for sure, its not the most "current" data, if one assumes that current is anything posterior to 1998/2001.

allthough it seems Erjavec has been addressing the most recent images taken by the MGS/MOC:

http://www.lauralee.com/erjavec2.htm

Fram
2005-Sep-01, 08:42 AM
you say we do not present evidence but in the other thread i presented Fleming's paper about an issue with the MOLA data and no one was willing to deal with it. the evidence problem is your (and others) personal problem because it seems that any evidence that derives from my posts is considered, by your own self appointed authority, either not valid or not deserving of consideration, and my sources accused of woowooism or whatever as long as they support any subject that is considered taboo. even when the evidence comes from people who know what they're talking about.


Seeing the paragraph of Fleming A.DIM quoted in the OP in the other thread (and which is already repeated in this thread as well), I seriously doubt that he knows what he is talking about, and I definitely consider him a woowoo.

Van Rijn
2005-Sep-01, 09:48 AM
..if you're saying that i should extract a compendium of such criteria and present it here i'll see if i can find the time for that, but im convinced that if one reads the material presented in these pages the criteria and the work that was done will be obvious.. No, it's not "obvious" Outcast .. nor is it even current (among other things).

I await your compendium.

its not? why is that? have you read those papers?


Of course it isn't obvious. If it was obvious, why would we be asking you the question? As for those pages: Yes, I have read them, and if there is a list of objective criteria for determining artificiality, I don't see them.

Below is the opening statement on Carlotto's web page. I've highlighted and commented on points of interest. These comments are some of the thoughts that occur to me when I read material like this.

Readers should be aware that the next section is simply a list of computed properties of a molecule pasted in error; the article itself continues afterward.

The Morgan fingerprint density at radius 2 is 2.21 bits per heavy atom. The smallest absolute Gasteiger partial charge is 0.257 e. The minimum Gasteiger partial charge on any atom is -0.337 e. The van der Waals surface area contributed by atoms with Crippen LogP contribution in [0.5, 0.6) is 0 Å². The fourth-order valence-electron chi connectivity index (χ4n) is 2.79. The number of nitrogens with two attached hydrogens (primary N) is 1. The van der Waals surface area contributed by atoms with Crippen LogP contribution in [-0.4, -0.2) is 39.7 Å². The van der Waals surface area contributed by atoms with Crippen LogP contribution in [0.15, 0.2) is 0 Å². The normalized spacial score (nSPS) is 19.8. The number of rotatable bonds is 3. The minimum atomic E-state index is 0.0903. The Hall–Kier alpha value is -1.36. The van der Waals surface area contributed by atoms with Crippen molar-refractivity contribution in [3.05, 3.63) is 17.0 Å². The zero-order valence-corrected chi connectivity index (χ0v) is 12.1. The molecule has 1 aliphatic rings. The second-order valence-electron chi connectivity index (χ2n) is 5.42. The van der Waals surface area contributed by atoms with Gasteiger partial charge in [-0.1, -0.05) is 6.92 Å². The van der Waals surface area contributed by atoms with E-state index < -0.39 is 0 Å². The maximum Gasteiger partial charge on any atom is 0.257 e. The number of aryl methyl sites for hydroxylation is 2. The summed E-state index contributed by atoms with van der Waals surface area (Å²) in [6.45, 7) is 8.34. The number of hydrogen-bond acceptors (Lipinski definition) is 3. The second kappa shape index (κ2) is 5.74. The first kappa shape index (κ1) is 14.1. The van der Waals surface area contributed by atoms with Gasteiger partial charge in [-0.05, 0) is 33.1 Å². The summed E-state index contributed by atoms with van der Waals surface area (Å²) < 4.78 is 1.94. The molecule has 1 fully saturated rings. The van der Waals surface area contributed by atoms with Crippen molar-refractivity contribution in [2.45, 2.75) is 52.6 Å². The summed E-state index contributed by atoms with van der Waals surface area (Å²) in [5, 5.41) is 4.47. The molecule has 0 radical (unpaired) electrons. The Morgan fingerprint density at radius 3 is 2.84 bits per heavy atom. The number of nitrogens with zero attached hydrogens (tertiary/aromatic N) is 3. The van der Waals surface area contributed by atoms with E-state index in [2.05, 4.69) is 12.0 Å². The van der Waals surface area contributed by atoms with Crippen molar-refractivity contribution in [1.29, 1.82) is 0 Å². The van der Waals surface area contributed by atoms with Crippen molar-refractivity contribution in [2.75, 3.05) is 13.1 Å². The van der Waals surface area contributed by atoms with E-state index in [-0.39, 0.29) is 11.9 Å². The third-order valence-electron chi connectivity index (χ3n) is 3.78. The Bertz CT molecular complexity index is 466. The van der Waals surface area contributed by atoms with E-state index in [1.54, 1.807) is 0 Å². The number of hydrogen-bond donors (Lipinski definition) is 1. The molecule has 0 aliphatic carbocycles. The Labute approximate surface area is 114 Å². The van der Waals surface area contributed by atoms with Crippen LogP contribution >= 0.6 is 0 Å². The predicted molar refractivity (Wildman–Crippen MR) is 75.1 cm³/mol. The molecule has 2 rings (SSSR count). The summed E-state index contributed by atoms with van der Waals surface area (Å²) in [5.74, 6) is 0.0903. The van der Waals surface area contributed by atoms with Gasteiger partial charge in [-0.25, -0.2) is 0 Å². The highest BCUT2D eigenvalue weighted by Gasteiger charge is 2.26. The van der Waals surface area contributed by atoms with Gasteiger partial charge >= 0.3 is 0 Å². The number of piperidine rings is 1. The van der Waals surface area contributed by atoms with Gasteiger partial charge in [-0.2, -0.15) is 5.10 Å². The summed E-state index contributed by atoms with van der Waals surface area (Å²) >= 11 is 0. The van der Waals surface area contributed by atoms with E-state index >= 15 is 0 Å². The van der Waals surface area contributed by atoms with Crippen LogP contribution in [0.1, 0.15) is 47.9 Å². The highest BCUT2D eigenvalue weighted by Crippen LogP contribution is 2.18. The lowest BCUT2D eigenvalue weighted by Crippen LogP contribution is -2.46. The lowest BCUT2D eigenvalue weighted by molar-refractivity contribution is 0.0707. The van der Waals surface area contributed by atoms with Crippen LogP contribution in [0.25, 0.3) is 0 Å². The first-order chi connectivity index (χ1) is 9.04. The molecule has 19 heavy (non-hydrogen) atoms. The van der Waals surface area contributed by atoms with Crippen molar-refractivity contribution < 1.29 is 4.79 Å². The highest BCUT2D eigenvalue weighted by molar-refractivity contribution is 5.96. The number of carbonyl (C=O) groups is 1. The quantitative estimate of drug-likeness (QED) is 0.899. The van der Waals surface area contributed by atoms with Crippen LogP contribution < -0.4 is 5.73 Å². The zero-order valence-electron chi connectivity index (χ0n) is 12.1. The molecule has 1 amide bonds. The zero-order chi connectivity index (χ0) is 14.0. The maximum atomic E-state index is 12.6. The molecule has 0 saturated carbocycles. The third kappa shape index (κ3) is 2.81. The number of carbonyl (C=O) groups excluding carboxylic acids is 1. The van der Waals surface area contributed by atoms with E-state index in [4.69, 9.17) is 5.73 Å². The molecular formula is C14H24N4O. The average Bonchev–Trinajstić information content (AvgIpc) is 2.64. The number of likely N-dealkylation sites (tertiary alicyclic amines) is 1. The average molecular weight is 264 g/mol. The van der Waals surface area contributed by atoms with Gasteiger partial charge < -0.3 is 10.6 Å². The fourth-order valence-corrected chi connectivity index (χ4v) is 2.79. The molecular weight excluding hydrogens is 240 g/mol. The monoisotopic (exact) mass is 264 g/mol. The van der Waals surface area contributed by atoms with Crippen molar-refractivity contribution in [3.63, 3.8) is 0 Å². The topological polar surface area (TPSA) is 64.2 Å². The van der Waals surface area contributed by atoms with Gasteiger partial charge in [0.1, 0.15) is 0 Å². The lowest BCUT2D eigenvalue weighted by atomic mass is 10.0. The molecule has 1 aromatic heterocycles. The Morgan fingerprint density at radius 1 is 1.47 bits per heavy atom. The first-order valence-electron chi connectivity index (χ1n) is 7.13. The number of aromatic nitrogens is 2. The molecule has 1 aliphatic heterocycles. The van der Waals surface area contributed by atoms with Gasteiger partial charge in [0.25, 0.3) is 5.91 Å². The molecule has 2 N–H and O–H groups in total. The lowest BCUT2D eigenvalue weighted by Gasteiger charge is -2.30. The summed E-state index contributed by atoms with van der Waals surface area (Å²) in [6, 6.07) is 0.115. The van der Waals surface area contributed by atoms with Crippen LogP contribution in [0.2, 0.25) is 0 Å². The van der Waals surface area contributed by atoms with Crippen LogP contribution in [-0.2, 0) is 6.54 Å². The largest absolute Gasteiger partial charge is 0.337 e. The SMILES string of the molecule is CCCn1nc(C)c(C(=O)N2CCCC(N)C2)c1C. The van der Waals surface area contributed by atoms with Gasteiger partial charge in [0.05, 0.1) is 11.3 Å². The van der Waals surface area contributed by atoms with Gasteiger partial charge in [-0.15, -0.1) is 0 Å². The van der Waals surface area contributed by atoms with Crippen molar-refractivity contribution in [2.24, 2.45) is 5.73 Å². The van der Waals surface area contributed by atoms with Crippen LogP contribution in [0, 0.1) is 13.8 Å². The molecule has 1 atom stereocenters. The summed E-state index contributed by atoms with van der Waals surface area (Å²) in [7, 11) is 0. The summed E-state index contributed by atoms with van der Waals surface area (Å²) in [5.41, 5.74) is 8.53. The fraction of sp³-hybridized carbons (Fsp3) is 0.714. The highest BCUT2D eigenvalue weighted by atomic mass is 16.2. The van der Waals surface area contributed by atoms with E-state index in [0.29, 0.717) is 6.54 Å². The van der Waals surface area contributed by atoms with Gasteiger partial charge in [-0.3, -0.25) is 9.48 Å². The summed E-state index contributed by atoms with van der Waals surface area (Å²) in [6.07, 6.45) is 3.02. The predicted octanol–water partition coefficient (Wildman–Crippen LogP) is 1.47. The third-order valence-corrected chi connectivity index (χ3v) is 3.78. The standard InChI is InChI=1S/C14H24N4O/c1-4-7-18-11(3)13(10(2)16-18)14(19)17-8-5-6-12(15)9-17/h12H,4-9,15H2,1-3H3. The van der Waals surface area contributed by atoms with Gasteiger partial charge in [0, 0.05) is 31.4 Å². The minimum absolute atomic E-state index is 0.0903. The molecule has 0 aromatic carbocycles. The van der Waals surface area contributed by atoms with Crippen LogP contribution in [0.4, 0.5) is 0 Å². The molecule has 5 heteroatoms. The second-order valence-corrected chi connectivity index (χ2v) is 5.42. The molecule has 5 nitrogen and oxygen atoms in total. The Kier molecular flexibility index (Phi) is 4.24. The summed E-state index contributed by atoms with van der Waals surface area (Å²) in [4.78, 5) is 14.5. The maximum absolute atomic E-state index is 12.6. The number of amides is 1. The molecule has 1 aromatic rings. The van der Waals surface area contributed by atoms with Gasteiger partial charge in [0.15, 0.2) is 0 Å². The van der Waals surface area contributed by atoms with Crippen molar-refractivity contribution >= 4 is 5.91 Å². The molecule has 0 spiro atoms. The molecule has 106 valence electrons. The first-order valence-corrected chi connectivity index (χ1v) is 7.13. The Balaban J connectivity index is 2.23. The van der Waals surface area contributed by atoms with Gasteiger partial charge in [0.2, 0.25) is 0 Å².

On the surface of Mars lies a formation that looks remarkably like a humanoid face. Forever staring up into the vastness of space [very provocative, questionable and subjective statement], it has attracted our attention. For some, that is why it is there, beckoning us to come and explore. Others believe that it is simply an odd looking geological landform - a formation carved over the ages by the random forces of nature.["simply" "odd" "random" - interesting word choices. "Odd" is a subjective statement. While there is a large random factor in geological processes, there are many physical rules as well. "Simply" suggests "trivial" and "dull." This appears to be an attempt to downplay this suggestion, that it would be wrong to think it merely an "odd" but "random" formation.], It is our imagination and our desire to find other life in the universe that makes us see it as an intelligently crafted object.[Subjective again - it makes the author see it as an intelligently crafted object perhaps. I consider it only a possibility.]

And perhaps this is all that could be said of the Face on Mars [Declarative statement - Not "formation of interest" mind, but "Face on Mars."]. Provided it was alone. But it is not alone. Nearby are other strange looking objects.["not alone" "strange looking objects" - More subjective declarations] Some quite geometrical in shape. A number of them look like pyramids ["look like"? Subjective again], one apparently five-sided. Moreover the objects seem to be arranged ["seem to be"? subjective. ] on the Martian surface in an organized pattern. Again, maybe it is our imagination tricking us into seeing something that is not there. But there is more [More what? I haven't seen anything solid yet.]...